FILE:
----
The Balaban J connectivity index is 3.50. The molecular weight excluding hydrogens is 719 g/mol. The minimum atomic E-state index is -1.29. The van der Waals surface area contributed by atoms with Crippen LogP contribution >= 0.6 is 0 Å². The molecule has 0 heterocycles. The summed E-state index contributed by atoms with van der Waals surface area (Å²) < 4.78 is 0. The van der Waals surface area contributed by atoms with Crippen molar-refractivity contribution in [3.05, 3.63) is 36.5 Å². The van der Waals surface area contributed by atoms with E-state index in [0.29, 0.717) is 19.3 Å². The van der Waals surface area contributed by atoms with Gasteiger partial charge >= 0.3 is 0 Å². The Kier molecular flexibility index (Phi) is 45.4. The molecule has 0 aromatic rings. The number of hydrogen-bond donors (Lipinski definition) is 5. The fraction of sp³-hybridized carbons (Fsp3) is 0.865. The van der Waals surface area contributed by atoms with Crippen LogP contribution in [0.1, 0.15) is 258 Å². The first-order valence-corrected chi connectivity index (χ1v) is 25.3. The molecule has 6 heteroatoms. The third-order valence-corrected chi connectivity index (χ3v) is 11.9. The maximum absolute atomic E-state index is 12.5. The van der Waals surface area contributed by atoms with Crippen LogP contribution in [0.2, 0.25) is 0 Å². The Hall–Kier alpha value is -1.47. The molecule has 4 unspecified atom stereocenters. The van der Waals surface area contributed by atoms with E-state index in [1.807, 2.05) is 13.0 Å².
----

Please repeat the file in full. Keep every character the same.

The Balaban J connectivity index is 3.50. The molecular weight excluding hydrogens is 719 g/mol. The minimum atomic E-state index is -1.29. The van der Waals surface area contributed by atoms with Crippen LogP contribution >= 0.6 is 0 Å². The molecule has 0 heterocycles. The summed E-state index contributed by atoms with van der Waals surface area (Å²) < 4.78 is 0. The van der Waals surface area contributed by atoms with Crippen molar-refractivity contribution in [3.05, 3.63) is 36.5 Å². The van der Waals surface area contributed by atoms with E-state index in [0.29, 0.717) is 19.3 Å². The van der Waals surface area contributed by atoms with Gasteiger partial charge >= 0.3 is 0 Å². The Kier molecular flexibility index (Phi) is 45.4. The molecule has 0 aromatic rings. The number of hydrogen-bond donors (Lipinski definition) is 5. The fraction of sp³-hybridized carbons (Fsp3) is 0.865. The van der Waals surface area contributed by atoms with Crippen LogP contribution in [0.1, 0.15) is 258 Å². The first-order valence-corrected chi connectivity index (χ1v) is 25.3. The molecule has 6 heteroatoms. The third-order valence-corrected chi connectivity index (χ3v) is 11.9. The maximum absolute atomic E-state index is 12.5. The van der Waals surface area contributed by atoms with Crippen LogP contribution in [0.2, 0.25) is 0 Å². The Hall–Kier alpha value is -1.47. The molecule has 4 unspecified atom stereocenters. The van der Waals surface area contributed by atoms with E-state index in [1.807, 2.05) is 13.0 Å².